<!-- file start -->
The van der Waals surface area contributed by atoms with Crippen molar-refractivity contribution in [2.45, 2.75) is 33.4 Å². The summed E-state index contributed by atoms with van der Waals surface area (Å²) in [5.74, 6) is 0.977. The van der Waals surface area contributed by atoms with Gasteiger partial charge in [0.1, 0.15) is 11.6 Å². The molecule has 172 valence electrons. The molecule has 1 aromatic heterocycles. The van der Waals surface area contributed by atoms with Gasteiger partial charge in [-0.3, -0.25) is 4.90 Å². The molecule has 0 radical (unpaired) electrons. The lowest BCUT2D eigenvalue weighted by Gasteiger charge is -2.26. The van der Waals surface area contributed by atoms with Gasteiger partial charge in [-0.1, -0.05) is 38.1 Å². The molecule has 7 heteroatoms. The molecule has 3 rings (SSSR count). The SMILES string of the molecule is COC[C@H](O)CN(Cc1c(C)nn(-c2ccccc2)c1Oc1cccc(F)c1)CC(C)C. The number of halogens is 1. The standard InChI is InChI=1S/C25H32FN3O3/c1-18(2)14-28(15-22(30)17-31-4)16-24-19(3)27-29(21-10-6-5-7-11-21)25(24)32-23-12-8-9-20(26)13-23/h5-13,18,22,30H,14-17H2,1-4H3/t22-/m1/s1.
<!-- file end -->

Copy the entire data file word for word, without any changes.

The van der Waals surface area contributed by atoms with Crippen molar-refractivity contribution in [2.45, 2.75) is 33.4 Å². The summed E-state index contributed by atoms with van der Waals surface area (Å²) in [5.74, 6) is 0.977. The van der Waals surface area contributed by atoms with Gasteiger partial charge in [0.1, 0.15) is 11.6 Å². The molecule has 172 valence electrons. The molecule has 1 aromatic heterocycles. The van der Waals surface area contributed by atoms with Gasteiger partial charge in [-0.3, -0.25) is 4.90 Å². The molecule has 0 radical (unpaired) electrons. The lowest BCUT2D eigenvalue weighted by Gasteiger charge is -2.26. The van der Waals surface area contributed by atoms with Gasteiger partial charge in [-0.1, -0.05) is 38.1 Å². The molecule has 7 heteroatoms. The molecule has 3 rings (SSSR count). The SMILES string of the molecule is COC[C@H](O)CN(Cc1c(C)nn(-c2ccccc2)c1Oc1cccc(F)c1)CC(C)C. The number of halogens is 1. The standard InChI is InChI=1S/C25H32FN3O3/c1-18(2)14-28(15-22(30)17-31-4)16-24-19(3)27-29(21-10-6-5-7-11-21)25(24)32-23-12-8-9-20(26)13-23/h5-13,18,22,30H,14-17H2,1-4H3/t22-/m1/s1.